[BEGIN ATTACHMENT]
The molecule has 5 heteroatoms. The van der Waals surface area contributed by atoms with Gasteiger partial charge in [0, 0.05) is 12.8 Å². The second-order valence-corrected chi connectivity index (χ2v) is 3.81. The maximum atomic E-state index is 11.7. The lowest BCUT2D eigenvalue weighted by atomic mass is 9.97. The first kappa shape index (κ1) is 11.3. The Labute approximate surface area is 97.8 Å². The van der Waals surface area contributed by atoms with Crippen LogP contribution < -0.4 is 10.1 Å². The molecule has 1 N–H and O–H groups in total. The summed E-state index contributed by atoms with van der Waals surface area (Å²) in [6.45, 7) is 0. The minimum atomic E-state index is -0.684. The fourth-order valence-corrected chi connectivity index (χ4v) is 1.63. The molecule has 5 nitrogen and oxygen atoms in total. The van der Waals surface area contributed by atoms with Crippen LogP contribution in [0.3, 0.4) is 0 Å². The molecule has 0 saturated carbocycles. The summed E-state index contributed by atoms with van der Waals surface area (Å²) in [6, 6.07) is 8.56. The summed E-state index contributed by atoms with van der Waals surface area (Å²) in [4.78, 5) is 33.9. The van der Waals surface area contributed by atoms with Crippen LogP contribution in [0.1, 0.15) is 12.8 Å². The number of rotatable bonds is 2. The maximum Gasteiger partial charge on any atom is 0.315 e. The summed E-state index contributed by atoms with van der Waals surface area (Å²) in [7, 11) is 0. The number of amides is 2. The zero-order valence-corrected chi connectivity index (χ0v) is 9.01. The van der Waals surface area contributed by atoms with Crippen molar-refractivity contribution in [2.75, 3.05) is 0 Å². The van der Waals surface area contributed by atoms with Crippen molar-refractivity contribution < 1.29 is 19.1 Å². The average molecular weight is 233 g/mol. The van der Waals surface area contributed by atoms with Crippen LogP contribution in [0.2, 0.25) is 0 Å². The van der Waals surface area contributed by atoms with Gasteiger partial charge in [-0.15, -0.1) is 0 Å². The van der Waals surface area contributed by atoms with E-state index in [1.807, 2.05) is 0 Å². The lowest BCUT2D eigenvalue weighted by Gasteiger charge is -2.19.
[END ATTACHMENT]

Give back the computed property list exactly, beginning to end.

The molecule has 5 heteroatoms. The van der Waals surface area contributed by atoms with Gasteiger partial charge in [0, 0.05) is 12.8 Å². The second-order valence-corrected chi connectivity index (χ2v) is 3.81. The maximum atomic E-state index is 11.7. The lowest BCUT2D eigenvalue weighted by atomic mass is 9.97. The first kappa shape index (κ1) is 11.3. The Labute approximate surface area is 97.8 Å². The van der Waals surface area contributed by atoms with Crippen LogP contribution < -0.4 is 10.1 Å². The molecule has 1 N–H and O–H groups in total. The summed E-state index contributed by atoms with van der Waals surface area (Å²) in [6.45, 7) is 0. The minimum atomic E-state index is -0.684. The fourth-order valence-corrected chi connectivity index (χ4v) is 1.63. The molecule has 5 nitrogen and oxygen atoms in total. The van der Waals surface area contributed by atoms with Crippen LogP contribution in [0.3, 0.4) is 0 Å². The molecule has 0 saturated carbocycles. The summed E-state index contributed by atoms with van der Waals surface area (Å²) in [6, 6.07) is 8.56. The summed E-state index contributed by atoms with van der Waals surface area (Å²) in [4.78, 5) is 33.9. The van der Waals surface area contributed by atoms with Crippen LogP contribution in [0.1, 0.15) is 12.8 Å². The number of rotatable bonds is 2. The maximum Gasteiger partial charge on any atom is 0.315 e. The summed E-state index contributed by atoms with van der Waals surface area (Å²) in [7, 11) is 0. The number of amides is 2. The zero-order valence-corrected chi connectivity index (χ0v) is 9.01. The van der Waals surface area contributed by atoms with Crippen molar-refractivity contribution in [2.75, 3.05) is 0 Å². The van der Waals surface area contributed by atoms with Crippen molar-refractivity contribution < 1.29 is 19.1 Å². The average molecular weight is 233 g/mol. The van der Waals surface area contributed by atoms with Crippen LogP contribution in [0.2, 0.25) is 0 Å². The van der Waals surface area contributed by atoms with Gasteiger partial charge in [-0.15, -0.1) is 0 Å². The van der Waals surface area contributed by atoms with E-state index in [1.807, 2.05) is 0 Å². The lowest BCUT2D eigenvalue weighted by Gasteiger charge is -2.19.